Illumination of the Sacred Forms
by Peter Bynum

On view through December 17th, 2017

“Common Ground” by Peter Bynum

The Hudson Valley Center for Contemporary Art presents Peter Bynum’s “Illumination of the Sacred Forms,” a multi-media installation of illuminated paintings.

HVCCA will present an installation of illuminated paintings by Peter Bynum, with an additional multi-media component of soundscapes and video projections. This is the first time an artist has been given the largest room at the museum for a solo exhibition.

 

Livia Straus, Director of HVCCA, says “Peter Bynum’s ethereal, light-infused paintings bring us into an intimate relationship with the biological structure of our oneness. Working at the intersection of art and science, he has invented a technique for illuminating paint’s innate ability to express the forms and rhythms of the living universe. Floating on multiple layers of glass, biomorphic forms spread, pool, and flow. We are visually swimming in the paint and the light. This ‘secret life’ of paint is evocative of trees and roots, capillaries and synapses — the purposeful fluidity of life on the planet.”

Black velvet drapes at the entrance signal the immersive spiritual experience to come. Upon entering, sacred music creates an environmental soundscape. The room glows with six paintings full of cosmic energy and ecstatic beauty, advancing our contemplation of the divine as well as the human threat to the biosphere.

A separate curtained booth allows visitors to sit and watch video projections of paint in action, showing its behavior under pressure as it flows and branches, a psychedelic experience of life forming and flowing before our eyes.  In another booth, viewers can sit in privacy to contemplate the painting “Between us, here, now,” a work that invites us to explore our relation with the Other, whether human or divine.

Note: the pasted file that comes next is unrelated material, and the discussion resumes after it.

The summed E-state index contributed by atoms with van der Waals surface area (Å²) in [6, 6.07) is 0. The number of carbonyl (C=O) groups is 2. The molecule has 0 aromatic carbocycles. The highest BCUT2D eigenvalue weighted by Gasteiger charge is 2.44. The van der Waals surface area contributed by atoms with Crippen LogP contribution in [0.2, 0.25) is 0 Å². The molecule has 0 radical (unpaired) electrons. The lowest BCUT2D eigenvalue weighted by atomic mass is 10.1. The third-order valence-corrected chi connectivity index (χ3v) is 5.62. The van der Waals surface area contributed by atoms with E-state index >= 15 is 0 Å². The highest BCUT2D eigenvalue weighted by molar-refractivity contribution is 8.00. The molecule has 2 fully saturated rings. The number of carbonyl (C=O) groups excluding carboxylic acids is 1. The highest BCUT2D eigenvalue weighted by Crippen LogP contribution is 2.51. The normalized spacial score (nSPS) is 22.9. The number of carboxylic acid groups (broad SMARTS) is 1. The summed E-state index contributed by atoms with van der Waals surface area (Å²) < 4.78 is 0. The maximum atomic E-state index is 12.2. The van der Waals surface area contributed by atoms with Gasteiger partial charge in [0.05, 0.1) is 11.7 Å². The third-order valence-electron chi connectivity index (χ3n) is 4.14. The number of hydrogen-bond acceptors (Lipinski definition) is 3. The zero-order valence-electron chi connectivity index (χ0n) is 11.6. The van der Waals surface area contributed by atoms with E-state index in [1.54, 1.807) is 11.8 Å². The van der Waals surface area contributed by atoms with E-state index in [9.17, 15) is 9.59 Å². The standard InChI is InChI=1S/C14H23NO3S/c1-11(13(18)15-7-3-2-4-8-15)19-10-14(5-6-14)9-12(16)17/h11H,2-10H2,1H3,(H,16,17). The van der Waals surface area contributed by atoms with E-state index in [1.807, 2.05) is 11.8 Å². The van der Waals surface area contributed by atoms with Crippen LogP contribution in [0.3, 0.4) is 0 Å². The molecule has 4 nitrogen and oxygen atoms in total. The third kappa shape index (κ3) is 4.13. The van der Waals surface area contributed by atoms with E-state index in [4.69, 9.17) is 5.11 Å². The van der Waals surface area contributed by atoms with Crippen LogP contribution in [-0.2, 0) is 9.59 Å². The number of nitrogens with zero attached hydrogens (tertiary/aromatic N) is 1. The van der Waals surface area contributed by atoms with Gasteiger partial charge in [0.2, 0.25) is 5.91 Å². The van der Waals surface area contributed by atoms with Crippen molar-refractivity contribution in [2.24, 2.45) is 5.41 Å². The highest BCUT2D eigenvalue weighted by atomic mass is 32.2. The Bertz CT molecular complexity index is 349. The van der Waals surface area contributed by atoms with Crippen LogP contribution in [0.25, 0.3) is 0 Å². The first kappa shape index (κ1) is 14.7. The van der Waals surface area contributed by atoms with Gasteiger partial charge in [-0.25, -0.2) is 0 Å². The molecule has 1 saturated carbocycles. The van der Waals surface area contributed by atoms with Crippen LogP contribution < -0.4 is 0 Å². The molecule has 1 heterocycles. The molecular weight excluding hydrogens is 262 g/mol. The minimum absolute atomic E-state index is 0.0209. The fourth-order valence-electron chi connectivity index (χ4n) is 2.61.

Says Dede Young, former chief Curator of Modern and Contemporary Art at the Neuberger Museum, “Peter Bynum has made one breakthrough after another, invented a new way of painting with light, and pushed the language of painting into a new place.  This goes so far beyond what painting on canvas has ever been able to achieve. It changes the conversation.”

“In all life-forms, energy is circulated through a nervous system,” says Bynum.  “In animals, through a coherent system of veins and arteries.  In plants, through a system of roots, branches and leaves. Paint has within it this same fluid genius. The nature of paint, it turns out, is to act like nature.”

Peter Bynum’s work has been exhibited in Rome, Shanghai, Paris, Basel, Cologne and throughout the U.S.  In 2011, the Rome Museum of Contemporary Art included his paintings in it’s landmark exhibition “Macro: The Road to the Future of Contemporary Art.”  In 2013, New York’s Museum of Art & Design commissioned a large illuminated triptych to feature alongside renowned light artist James Turrell, naming Bynum and Turrell two of the most influential artists of the last half-century who work with glass. In 2014, he was commissioned by the New York Public Library to fill its 5th Avenue windows with 17 large illuminated paintings.  That exhibition, using four tons and 2,000 square feet of glass, was illuminated day and night for eight months and seen by an estimated 9 million people. His most recent exhibition of public art is on the Hudson Riverfront in Peekskill, NY.  Commissioned by the Hudson Valley Center for Contemporary Art, his paintings fill ten arches, each 26 ft. high x 16 ft. wide.

Bynum’s work is in 80 private and public collections in the U.S., Europe, Asia and Latin America. He received his MFA from New York University.  He lives and works in New York’s Hudson Valley.

The installation is in conjunction with the museum’s main exhibition, “Between I and Thou.”

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